Based on an old comment from NotEvans, it turns out that the reported NMR data is from the end-of-chapter problems of Organic Chemistry 2ed, Clayden et al. (Problem 11, Chapter 18). These can be accessed online using the username and password provided in the front cover of the textbook.

δH (ppm) 0.89 (6H, s), 1.35-1.70 (1H, broad m), 1.41* (1H, s), 1.96 (2H, s), 2.06 (2H, t, J 6 Hz), 4.11 (2H, d, J 7 Hz), and 5.48 (1H, t, J 7 Hz).

There is an erratum in this data; the "broad multiplet" should integrate to four protons, not one. This is not officially corrected in the published list of errata, but is sufficiently obvious that I am willing to go on record to say it is a typo.

In my experience, allylic couplings can sometimes be difficult to resolve, unless you manipulate the spectrum (e.g. with a suitable apodisation / window function). So, the lack of allylic coupling in the data shown above is not entirely surprising.

With this knowledge in hand, the spectral data can be reasonably easily assigned, and is handled admirably by Jan's answer.

However, there is something that I wanted to comment on, and it is that counter to intuition, small couplings (e.g. allylic coupling, ~1.5 to 2 Hz) are typically easier to see with lower field strength, not higher. It's because if you want to cover a spectral width of 20 ppm at 600 MHz, that corresponds to 1200 Hz (vs 400 Hz at 200 MHz). If all the experiment parameters are kept the same, the digital resolution (in terms of Hz per point) at 600 MHz is 3 times poorer than at 200 MHz.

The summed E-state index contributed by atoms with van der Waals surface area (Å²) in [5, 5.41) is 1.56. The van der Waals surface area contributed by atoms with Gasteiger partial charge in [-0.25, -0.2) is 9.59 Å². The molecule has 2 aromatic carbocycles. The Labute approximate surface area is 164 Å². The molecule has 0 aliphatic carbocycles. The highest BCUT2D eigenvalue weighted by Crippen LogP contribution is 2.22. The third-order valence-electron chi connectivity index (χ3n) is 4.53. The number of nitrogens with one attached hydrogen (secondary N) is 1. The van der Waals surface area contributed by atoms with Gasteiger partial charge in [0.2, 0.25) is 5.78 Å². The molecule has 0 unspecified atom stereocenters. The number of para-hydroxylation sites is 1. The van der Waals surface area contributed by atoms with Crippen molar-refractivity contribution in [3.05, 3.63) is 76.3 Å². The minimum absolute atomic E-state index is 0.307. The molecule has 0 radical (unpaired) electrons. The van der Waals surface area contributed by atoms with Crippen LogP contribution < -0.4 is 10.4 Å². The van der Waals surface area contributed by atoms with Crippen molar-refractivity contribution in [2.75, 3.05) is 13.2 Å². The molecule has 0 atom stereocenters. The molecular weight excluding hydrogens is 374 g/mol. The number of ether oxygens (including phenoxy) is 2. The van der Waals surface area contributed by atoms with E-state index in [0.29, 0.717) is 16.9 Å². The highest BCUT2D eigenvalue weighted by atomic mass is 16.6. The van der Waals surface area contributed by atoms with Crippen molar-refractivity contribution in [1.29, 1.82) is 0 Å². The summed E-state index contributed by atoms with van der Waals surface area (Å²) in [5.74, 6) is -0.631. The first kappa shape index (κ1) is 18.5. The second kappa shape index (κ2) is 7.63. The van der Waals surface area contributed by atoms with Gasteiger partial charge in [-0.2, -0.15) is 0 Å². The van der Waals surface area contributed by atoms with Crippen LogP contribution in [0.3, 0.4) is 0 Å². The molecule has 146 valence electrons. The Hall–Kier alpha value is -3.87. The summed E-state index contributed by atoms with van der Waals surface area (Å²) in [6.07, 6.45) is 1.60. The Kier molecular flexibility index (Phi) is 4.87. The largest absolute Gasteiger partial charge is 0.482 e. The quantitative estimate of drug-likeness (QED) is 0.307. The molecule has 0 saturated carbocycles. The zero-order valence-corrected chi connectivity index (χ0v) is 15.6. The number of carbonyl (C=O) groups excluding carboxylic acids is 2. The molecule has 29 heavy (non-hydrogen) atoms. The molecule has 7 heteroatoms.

This might not be the most instructive example, but I am not particularly bothered to find a better one. This is a methyl group which is displaying one large coupling ($^3\!J$) and two small couplings (one $^4\!J$ and one $^5\!J$). You can see that the resolution is ever-so-slightly better in the 400 MHz spectrum. Both spectra were acquired with the same spectral width (20 ppm), the same number of points in the FID (64k), and no zero filling has been applied. As a result, the digital resolution in the 500 MHz spectrum is 1.25 times worse (0.32 Hz vs 0.24 Hz for the 400 MHz).

Comparison of small couplings at 400 MHz and 500 MHz